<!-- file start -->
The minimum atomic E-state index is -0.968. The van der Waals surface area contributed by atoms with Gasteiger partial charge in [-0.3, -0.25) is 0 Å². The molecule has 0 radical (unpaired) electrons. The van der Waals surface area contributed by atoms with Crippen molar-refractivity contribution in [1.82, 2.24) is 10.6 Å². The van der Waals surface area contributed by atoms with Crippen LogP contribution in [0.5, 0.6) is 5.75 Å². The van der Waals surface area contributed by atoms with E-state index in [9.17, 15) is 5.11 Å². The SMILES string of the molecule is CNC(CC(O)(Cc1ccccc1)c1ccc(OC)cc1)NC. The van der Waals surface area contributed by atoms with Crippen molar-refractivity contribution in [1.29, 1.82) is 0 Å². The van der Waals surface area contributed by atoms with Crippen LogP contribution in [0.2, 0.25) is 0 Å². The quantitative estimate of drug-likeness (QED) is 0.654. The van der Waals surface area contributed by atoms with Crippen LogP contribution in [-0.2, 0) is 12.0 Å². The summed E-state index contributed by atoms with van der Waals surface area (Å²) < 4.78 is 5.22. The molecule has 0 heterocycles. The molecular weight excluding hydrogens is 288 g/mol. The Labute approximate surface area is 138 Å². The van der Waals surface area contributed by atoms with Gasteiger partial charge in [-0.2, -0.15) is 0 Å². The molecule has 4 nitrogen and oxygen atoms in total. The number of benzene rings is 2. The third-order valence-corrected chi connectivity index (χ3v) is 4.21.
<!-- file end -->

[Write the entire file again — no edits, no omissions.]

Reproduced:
The minimum atomic E-state index is -0.968. The van der Waals surface area contributed by atoms with Gasteiger partial charge in [-0.3, -0.25) is 0 Å². The molecule has 0 radical (unpaired) electrons. The van der Waals surface area contributed by atoms with Crippen molar-refractivity contribution in [1.82, 2.24) is 10.6 Å². The van der Waals surface area contributed by atoms with Crippen LogP contribution in [0.5, 0.6) is 5.75 Å². The van der Waals surface area contributed by atoms with E-state index in [9.17, 15) is 5.11 Å². The SMILES string of the molecule is CNC(CC(O)(Cc1ccccc1)c1ccc(OC)cc1)NC. The van der Waals surface area contributed by atoms with Crippen molar-refractivity contribution in [1.29, 1.82) is 0 Å². The van der Waals surface area contributed by atoms with Crippen LogP contribution in [0.2, 0.25) is 0 Å². The quantitative estimate of drug-likeness (QED) is 0.654. The van der Waals surface area contributed by atoms with Crippen LogP contribution in [-0.2, 0) is 12.0 Å². The summed E-state index contributed by atoms with van der Waals surface area (Å²) < 4.78 is 5.22. The molecule has 0 heterocycles. The molecular weight excluding hydrogens is 288 g/mol. The Labute approximate surface area is 138 Å². The van der Waals surface area contributed by atoms with Gasteiger partial charge in [-0.2, -0.15) is 0 Å². The molecule has 4 nitrogen and oxygen atoms in total. The number of benzene rings is 2. The third-order valence-corrected chi connectivity index (χ3v) is 4.21.